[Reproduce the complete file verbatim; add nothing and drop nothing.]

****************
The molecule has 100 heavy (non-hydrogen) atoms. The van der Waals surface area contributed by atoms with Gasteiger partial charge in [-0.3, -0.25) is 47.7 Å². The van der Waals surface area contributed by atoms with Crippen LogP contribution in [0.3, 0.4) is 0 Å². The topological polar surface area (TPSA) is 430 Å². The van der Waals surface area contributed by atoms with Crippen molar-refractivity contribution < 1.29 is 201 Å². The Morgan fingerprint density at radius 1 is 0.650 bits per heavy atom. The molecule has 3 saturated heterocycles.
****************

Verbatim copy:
The molecule has 100 heavy (non-hydrogen) atoms. The van der Waals surface area contributed by atoms with Gasteiger partial charge in [-0.3, -0.25) is 47.7 Å². The van der Waals surface area contributed by atoms with Crippen LogP contribution in [0.3, 0.4) is 0 Å². The topological polar surface area (TPSA) is 430 Å². The van der Waals surface area contributed by atoms with Crippen molar-refractivity contribution < 1.29 is 201 Å². The Morgan fingerprint density at radius 1 is 0.650 bits per heavy atom. The molecule has 3 saturated heterocycles.